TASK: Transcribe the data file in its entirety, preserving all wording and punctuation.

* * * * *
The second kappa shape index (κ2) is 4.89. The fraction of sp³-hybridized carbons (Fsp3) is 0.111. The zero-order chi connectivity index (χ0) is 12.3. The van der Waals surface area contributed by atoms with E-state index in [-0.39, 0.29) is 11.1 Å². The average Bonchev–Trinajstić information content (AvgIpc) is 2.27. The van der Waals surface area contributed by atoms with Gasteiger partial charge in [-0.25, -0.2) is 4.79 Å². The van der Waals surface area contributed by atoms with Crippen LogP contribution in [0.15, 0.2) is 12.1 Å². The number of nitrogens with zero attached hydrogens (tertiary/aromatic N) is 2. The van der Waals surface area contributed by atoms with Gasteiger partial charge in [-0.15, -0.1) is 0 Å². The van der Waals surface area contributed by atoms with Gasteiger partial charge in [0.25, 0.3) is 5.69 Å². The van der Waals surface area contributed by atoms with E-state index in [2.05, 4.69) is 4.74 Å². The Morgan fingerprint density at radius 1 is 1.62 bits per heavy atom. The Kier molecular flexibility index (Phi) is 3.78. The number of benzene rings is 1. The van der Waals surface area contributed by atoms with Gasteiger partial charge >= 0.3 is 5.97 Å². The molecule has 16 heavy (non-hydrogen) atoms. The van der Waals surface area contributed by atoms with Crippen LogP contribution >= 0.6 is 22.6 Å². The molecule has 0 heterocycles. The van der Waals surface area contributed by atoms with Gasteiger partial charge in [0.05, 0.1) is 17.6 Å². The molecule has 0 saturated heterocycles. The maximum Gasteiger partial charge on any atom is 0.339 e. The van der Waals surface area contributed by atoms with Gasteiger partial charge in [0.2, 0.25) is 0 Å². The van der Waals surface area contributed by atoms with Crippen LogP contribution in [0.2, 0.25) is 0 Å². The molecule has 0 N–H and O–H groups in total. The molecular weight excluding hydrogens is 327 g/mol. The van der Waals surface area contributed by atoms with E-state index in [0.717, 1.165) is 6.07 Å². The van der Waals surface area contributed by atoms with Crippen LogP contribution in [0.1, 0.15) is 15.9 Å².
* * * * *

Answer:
The second kappa shape index (κ2) is 4.89. The fraction of sp³-hybridized carbons (Fsp3) is 0.111. The zero-order chi connectivity index (χ0) is 12.3. The van der Waals surface area contributed by atoms with E-state index in [-0.39, 0.29) is 11.1 Å². The average Bonchev–Trinajstić information content (AvgIpc) is 2.27. The van der Waals surface area contributed by atoms with Gasteiger partial charge in [-0.25, -0.2) is 4.79 Å². The van der Waals surface area contributed by atoms with Crippen LogP contribution in [0.15, 0.2) is 12.1 Å². The number of nitrogens with zero attached hydrogens (tertiary/aromatic N) is 2. The van der Waals surface area contributed by atoms with Gasteiger partial charge in [-0.15, -0.1) is 0 Å². The van der Waals surface area contributed by atoms with Gasteiger partial charge in [0.25, 0.3) is 5.69 Å². The van der Waals surface area contributed by atoms with E-state index in [2.05, 4.69) is 4.74 Å². The Morgan fingerprint density at radius 1 is 1.62 bits per heavy atom. The Kier molecular flexibility index (Phi) is 3.78. The number of benzene rings is 1. The van der Waals surface area contributed by atoms with Gasteiger partial charge >= 0.3 is 5.97 Å². The molecule has 16 heavy (non-hydrogen) atoms. The van der Waals surface area contributed by atoms with Crippen LogP contribution >= 0.6 is 22.6 Å². The molecule has 0 heterocycles. The van der Waals surface area contributed by atoms with Gasteiger partial charge in [0.05, 0.1) is 17.6 Å². The molecule has 0 saturated heterocycles. The maximum Gasteiger partial charge on any atom is 0.339 e. The van der Waals surface area contributed by atoms with Gasteiger partial charge in [0.2, 0.25) is 0 Å². The van der Waals surface area contributed by atoms with Crippen LogP contribution in [0.2, 0.25) is 0 Å². The molecule has 0 N–H and O–H groups in total. The molecular weight excluding hydrogens is 327 g/mol. The van der Waals surface area contributed by atoms with E-state index in [0.717, 1.165) is 6.07 Å². The van der Waals surface area contributed by atoms with Crippen LogP contribution in [0.1, 0.15) is 15.9 Å².